Home FAQ How To Comment Out Multiple Lines At Once In Vim Editor
Comment Out Multiple Lines At Once In Vim Editor

How To Comment Out Multiple Lines At Once In Vim Editor

By sk
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Today, we will be discussing how to comment out multiple lines at once in Vim editor in Linux. The other day I was trying to comment out a paragraph in a text file. I am bit lazy to go through each line and comment them out one by one. If you're anything like me, read on. It is not that difficult. There could be many ways do to this, but here I have listed five methods. As far as I tested, all methods given below worked just fine.

Comment Out Multiple Lines At Once In Vim Editor

Method 1:

This is the easiest method ever I found.

Let s take an example text file, say ostechnix.txt. Here is the contents of this text file.

$ cat ostechnix.txt

Usually, to comment out a line, we place the cursor at the beginning of the line, press i, and type #. This is the most common way. It is easy if there are only few lines in the file. But if you need to comment out multiple lines, there is an another easy way out.

First open the file in vim editor:

$ vim ostechnix.txt

Then highlight the lines that you want to comment out. To do so, place the cursor at the beginning of a line. Press SHIFT+V to highlight the whole line. After highlighting the first line, press DOWN arrow key to highlight the remaining lines one by one. Here is how the file will look like after highlighting the lines.

After highlighting the lines that you want to comment out, type the following:

:s/^/# /

Now you will see the selected lines are commented out.

Easy, isn't it? Of course it is!

Here, "s" stands for "substitution". In our case, we substitute  ^ (in the beginning of the line) with # (hash). As we all know, we put # in-front of a line to comment it out.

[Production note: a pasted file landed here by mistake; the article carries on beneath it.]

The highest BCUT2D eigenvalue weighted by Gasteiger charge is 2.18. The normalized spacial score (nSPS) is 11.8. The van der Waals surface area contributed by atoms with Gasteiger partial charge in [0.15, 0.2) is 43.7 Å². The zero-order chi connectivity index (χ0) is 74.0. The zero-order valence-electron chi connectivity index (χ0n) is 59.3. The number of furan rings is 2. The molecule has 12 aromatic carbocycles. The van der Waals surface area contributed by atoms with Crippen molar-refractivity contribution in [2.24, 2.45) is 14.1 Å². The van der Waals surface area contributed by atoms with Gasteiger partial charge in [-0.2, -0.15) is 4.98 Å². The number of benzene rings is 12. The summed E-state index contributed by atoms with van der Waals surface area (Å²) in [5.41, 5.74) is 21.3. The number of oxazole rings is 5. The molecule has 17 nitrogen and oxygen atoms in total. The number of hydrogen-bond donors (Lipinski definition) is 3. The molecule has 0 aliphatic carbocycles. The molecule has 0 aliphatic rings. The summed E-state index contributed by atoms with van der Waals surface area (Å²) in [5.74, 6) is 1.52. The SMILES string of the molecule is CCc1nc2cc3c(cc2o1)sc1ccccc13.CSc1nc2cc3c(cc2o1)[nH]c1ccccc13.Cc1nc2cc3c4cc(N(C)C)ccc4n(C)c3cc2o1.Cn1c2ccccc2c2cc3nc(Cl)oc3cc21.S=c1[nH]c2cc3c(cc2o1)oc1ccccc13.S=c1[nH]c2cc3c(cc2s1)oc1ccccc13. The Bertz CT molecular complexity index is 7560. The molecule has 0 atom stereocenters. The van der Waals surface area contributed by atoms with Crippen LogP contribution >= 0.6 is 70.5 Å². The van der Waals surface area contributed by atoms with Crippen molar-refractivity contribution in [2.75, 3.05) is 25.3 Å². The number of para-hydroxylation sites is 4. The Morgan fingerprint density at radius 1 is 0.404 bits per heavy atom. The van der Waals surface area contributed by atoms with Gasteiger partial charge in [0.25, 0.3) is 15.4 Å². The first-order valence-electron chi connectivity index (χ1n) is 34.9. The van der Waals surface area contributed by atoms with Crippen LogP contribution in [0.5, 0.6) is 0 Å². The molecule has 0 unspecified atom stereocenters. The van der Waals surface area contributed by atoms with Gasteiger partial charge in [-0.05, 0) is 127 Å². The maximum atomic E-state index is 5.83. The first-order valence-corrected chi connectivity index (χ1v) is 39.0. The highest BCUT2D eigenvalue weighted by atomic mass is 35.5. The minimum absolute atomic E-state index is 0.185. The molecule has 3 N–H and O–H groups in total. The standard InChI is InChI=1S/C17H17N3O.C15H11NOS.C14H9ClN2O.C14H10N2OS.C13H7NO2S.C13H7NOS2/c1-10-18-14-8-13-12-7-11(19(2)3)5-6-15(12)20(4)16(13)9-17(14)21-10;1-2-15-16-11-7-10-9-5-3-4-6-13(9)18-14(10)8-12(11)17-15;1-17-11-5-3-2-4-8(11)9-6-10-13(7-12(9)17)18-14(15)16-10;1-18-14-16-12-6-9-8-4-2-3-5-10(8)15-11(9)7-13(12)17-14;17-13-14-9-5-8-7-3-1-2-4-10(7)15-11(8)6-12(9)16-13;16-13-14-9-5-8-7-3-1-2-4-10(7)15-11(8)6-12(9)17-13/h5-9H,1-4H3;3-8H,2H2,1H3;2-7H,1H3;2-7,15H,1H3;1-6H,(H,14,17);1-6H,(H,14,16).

Let us see another method.

Method 2:

Open the file in vim editor.

$ vim ostechnix.txt

Set line numbers by typing the following in vim editor and hit enter.

:set number

And then enter the following command:

:1,3s/^/#

In this case, we are commenting out the lines from 1 to 3. Check the following screenshot. The lines from 1 to 3 have been commented out.

To uncomment those lines, run:

:1,3s/^#/

Once you're done, unset the line numbers.

:set nonumber

Let us go ahead and see third method.

Method 3:

This one is same as above but slightly different.

Open the file in vim editor.

$ vim ostechnix.txt

Set line numbers:

:set number

Then, type the following command to comment out the lines.

:1,4s/^/# /

The above command will comment out lines from 1 to 4.

Finally, unset the line numbers by typing the following.

:set nonumber

Method 4:

This method is suggested by one of our reader Mr.Anand Nande in the comment section below.

Open file in vim editor:

$ vim ostechnix.txt

Press Ctrl+V to enter into ‘Visual block’ mode and press DOWN arrow to select all the lines in your file.

Then, press Shift+i to enter INSERT mode (this will place your cursor on the first line). Press Shift+3 which will insert ‘#’ before your first line.

Finally, press ESC key, and you can now see all lines are commented out.

Method 5:

This method is suggested by one of our Twitter follower and friend Mr.Tim Chase.

We can even target lines to comment out by regex. Open the file in vim editor.

$ vim ostechnix.txt

And type the following:

:g/\Linux/s/^/# /

The above command will comment out all lines that contains the word "Linux".

And, that's all for now. I hope this helps. If you know any other easier method than the given methods here, please let me know in the comment section below. I will check and update them in the guide. Also, have a look at the comment section below. One of our visitor has shared a good guide about Vim usage.

Thanks for stopping by!